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Crime victims and the prevention of residential burglary: report of the ACT Burglary Victims Response Project 2004

Robyn Holder, Toni Makkai and Jason Payne

February 2004

Abstract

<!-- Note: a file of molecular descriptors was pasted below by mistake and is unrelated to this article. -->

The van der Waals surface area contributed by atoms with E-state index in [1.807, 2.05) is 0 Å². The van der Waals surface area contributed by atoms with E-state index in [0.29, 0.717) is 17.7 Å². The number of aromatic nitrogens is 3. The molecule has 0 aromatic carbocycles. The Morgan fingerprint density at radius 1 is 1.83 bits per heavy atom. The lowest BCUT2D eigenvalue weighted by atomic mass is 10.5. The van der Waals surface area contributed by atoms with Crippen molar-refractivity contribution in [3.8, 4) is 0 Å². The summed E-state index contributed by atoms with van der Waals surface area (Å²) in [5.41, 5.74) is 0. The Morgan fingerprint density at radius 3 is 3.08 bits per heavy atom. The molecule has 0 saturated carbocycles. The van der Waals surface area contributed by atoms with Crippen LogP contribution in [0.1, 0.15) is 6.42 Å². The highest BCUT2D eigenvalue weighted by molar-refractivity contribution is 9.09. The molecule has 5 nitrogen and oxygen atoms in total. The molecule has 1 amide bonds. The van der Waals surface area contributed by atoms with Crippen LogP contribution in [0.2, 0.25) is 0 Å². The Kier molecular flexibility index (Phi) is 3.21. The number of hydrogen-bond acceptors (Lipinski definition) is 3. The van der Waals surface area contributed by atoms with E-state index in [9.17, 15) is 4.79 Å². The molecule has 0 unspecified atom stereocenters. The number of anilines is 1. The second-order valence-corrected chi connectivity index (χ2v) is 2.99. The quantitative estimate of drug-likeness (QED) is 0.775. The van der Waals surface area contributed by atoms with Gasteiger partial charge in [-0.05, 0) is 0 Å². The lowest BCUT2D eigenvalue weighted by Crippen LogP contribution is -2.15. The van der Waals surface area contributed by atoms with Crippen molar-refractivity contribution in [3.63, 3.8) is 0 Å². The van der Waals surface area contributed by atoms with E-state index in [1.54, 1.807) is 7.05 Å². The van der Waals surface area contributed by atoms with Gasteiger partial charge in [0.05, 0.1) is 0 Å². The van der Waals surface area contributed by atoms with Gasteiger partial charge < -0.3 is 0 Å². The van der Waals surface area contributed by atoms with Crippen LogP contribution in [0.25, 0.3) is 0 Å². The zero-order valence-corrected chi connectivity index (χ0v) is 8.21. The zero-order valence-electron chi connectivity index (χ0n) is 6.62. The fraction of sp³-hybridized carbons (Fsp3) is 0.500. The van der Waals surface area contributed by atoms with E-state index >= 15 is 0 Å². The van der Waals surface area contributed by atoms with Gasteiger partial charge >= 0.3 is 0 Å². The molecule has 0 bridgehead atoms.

This report describes the ACT Burglary Victims Response Project 2004, a project designed to reduce repeat victimisation of residential burglary victims in the A.C.T. In the early phases of the project, it was proposed that burglary victims in A.C.T. suburbs that experienced higher rates of burglary would be invited to avail themselves of a free home security assessment. For a variety of reasons few victims chose to use this service, and the report presents findings from a subsequent survey of burglary victims which indicate that burglary victims exhibit resilience in response to the burglary experience, and are largely proactive, practical and competent crime prevention actors. Findings from the survey are summarised in terms of the characteristics of residential burglary in the A.C.T., including the incidence of repeat victimisation; crime prevention strategies adopted by burglary victims; victim satisfaction with police responses to residential burglary; attitudes to victims of crime services; and attitudes to the sentencing of offenders. The analysis finds that victims of residential burglary exhibit rational choices of crime prevention strategies in a manner similar to the rational choices exhibited by offenders in their selection of targets. The findings indicate that victims of crime are natural constituents of, and should be involved in, burglary reduction strategies. The policy and practice implications of this report support the findings from an evaluation of two national demonstration burglary prevention projects in Queensland and South Australia. The report concludes with recommendations that should be considered by the A.C.T. Government as being integral to a coordinated response to reducing burglary and its impact in the A.C.T. (Executive summary, edited).